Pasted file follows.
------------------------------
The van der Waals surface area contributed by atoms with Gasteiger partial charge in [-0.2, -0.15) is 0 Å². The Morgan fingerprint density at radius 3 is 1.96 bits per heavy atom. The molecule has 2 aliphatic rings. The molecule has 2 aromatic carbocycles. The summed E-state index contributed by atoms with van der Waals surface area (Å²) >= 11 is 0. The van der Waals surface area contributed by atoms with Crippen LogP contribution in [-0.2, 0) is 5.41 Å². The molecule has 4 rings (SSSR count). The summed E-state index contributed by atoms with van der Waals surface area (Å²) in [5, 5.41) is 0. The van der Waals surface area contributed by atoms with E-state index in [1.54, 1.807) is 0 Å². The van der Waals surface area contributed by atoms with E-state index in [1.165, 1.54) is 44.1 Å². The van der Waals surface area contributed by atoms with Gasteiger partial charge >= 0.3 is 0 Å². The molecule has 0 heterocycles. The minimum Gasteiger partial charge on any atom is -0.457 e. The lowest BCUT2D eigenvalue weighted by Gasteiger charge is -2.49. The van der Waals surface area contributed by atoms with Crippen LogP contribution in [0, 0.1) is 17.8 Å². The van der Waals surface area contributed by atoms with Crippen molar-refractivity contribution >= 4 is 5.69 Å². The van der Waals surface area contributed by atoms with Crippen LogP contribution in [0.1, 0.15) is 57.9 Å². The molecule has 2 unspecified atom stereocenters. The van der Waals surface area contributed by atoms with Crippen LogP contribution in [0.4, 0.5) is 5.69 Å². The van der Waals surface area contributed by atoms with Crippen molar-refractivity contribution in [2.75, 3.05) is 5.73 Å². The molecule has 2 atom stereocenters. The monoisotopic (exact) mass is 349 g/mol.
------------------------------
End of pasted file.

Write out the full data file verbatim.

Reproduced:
The van der Waals surface area contributed by atoms with Gasteiger partial charge in [-0.2, -0.15) is 0 Å². The Morgan fingerprint density at radius 3 is 1.96 bits per heavy atom. The molecule has 2 aliphatic rings. The molecule has 2 aromatic carbocycles. The summed E-state index contributed by atoms with van der Waals surface area (Å²) >= 11 is 0. The van der Waals surface area contributed by atoms with Crippen LogP contribution in [-0.2, 0) is 5.41 Å². The molecule has 4 rings (SSSR count). The summed E-state index contributed by atoms with van der Waals surface area (Å²) in [5, 5.41) is 0. The van der Waals surface area contributed by atoms with E-state index in [1.54, 1.807) is 0 Å². The van der Waals surface area contributed by atoms with E-state index in [1.165, 1.54) is 44.1 Å². The van der Waals surface area contributed by atoms with Gasteiger partial charge >= 0.3 is 0 Å². The molecule has 0 heterocycles. The minimum Gasteiger partial charge on any atom is -0.457 e. The lowest BCUT2D eigenvalue weighted by Gasteiger charge is -2.49. The van der Waals surface area contributed by atoms with Crippen LogP contribution in [0, 0.1) is 17.8 Å². The van der Waals surface area contributed by atoms with Crippen molar-refractivity contribution >= 4 is 5.69 Å². The van der Waals surface area contributed by atoms with Crippen LogP contribution in [0.1, 0.15) is 57.9 Å². The molecule has 2 unspecified atom stereocenters. The van der Waals surface area contributed by atoms with Crippen LogP contribution in [0.4, 0.5) is 5.69 Å². The van der Waals surface area contributed by atoms with Crippen molar-refractivity contribution in [2.75, 3.05) is 5.73 Å². The molecule has 2 atom stereocenters. The monoisotopic (exact) mass is 349 g/mol.